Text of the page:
Wow…it’s been a while since I last wrote here!

As with Cass and Dave, I had to let Real Life(™) take the front seat some time towards the end of last year, although mine was more because of positive developments. I bade bachelorhood a fond farewell last December, but the real tedium came in the months prior to that. The wedding preparations themselves had already taken a toll on my attention; throw in the responsibility of having to oversee the renovation work for our future nest, and all game time got thrown out of the window.

The last time I signed off (late June last year), Pro Tour Magic Origins (Spoiler: this has something to do with what I’m going to write about today!) hadn’t happened yet. Now, look what we have (and don’t)!

The Vancouver Mulligan

Alright…back when I read here  about an upcoming change to the mulligan rules, I immediately thought about its possible application in the realm of EDH. Specifically, I thought about how feasible and format-breaking it would be to tack on a ‘scry 1’ to the then-existing Partial Paris mulligan variant, and Dave helped me put up an article to sound it out for you readers.

Since then, I’ve convinced my group to adopt this variant of a variant, and here’s a long overdue summary of the feedback I gathered from my friends:

It made no difference.

You see, my group is pretty casual, and (I think) we’re all responsible adults who know how to exert great control over the tremendous power that we wield. As Sheldon Menery would say, “It’s much harder to not break the format.” This one line acts as the principal guideline behind how we build our decks. As such, none of us are racing one another to see who can win on turn 0; I exaggerate, but even then the idea is still there: when there’s no need to consistently execute a game-winning combo, scrying one card deeper to reach an optimal state becomes a luxury.

That said, having a ‘scry 1’ was viewed as useful because it can dig you out of potential mana screws – this was unanimous among the group.

With the recent announcement, we talked about adopting the official ‘Vancouver’ mulligan going forward. It took us all of ten seconds to decide that we liked the Partial Paris well enough (how much of it being due to inertia I can’t tell…) to stick to it, and the ‘scry 1’ addition helped to cut down the number of games being un-fun due to mana screw.

Tl;dr – We’ll still be sticking with “My Variant”. Go me!

Removal of Rule 4 – aka The “Tap Birds of Paradise to Produce {C}” Rule

Two words sum up my sentiments about this change – good riddance.

Now, I’ll readily admit that I’m not anal-retentive when it comes to EDH deck flavor. I’m a solid Melvin when it comes to deck construction, with just that teeny-weeny touch of Vorthos – no Eldrazi Displacer in my General Tazri Allies tribal deck, for instance. As such, I welcome this rule change with all my heart, as it banishes the inelegance and counter-intuitiveness of having a card that’s capable of producing any color of mana churn out one crystal-clear drop of condensed magical energy instead.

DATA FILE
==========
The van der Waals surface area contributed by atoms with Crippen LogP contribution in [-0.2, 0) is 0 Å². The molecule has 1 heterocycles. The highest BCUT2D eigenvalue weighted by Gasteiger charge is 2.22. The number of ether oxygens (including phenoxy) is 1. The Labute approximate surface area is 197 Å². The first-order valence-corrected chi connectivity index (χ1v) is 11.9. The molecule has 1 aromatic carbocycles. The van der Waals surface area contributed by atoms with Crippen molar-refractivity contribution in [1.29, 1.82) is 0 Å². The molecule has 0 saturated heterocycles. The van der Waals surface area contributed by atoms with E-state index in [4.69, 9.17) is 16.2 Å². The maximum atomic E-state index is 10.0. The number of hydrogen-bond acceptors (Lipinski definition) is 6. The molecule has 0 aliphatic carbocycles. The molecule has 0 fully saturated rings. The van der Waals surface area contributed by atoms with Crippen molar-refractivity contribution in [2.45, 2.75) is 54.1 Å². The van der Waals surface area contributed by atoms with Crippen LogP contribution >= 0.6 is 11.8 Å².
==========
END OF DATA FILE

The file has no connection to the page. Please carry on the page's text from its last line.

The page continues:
As a side note, I regret not picking up a foil copy of Sen Triplets when it was affordable. Oh well, you can’t win ‘em all, I guess. (Apparently I bought in about ten minutes before prices exploded – ED)

Prophet of Kruphix, Squished by the Banhammer

I present to you this young lady’s portfolio in my organization (of decks):

• A stalwart Ally in my Tazri deck mentioned above
• An Elemental in disguise in my Horde of Notions deck
• A cheap beater in my Edric, Spymaster of Trest deck
• An indispensable cog in my Damia, Sage of Stone lands engine
• A flash enabler in my Rafiq of the Many morph deck (my kingdom for a foil Winding Canyons!) and my Riku of Two Reflections clone deck

I was a vocal advocate against banning the prophet, and there I was, powering her out left, right and center. In my pet Tazri deck, I’d consistently tutor for her with Green Sun’s Zenith or Chord of Calling, her importance secondary only to Harabaz Druid. Inwardly, I resented this, but I convinced myself that it was all for the good of forwarding my game plan. Truth be told, I was silently counting down to the day when I’d finally take her out for someone more…flavorful, and less omnipresent.

I’m sad to see her banned, but I’m also glad for the excuse to remove her from my decks. It was about time.

________________________________________

To close this post, I’d like to sketch out my writing direction coming into the new year:

While it’s true that I took a lengthy break due to real life commitments, a significant reason was also because I encountered a severe case of writer’s block. Maybe it was due to how I overly constrained my content, but I found myself unable to keep up with producing noteworthy content.

As such, I’m going to remove the limitation I placed on myself.

I’m still going to be the resident judge within the team, and I’ll still cover any interesting rules interactions and developments. That said, I’ll also find time to write about other things less rules-specific – perhaps I’ll devote one article solely to rave about my pet Tazri deck. (I should, seeing as how I name-dropped her every now and then…)
See you all soon!

-CK
@ElderDragonMint
“Before I was a judge, I was a player.”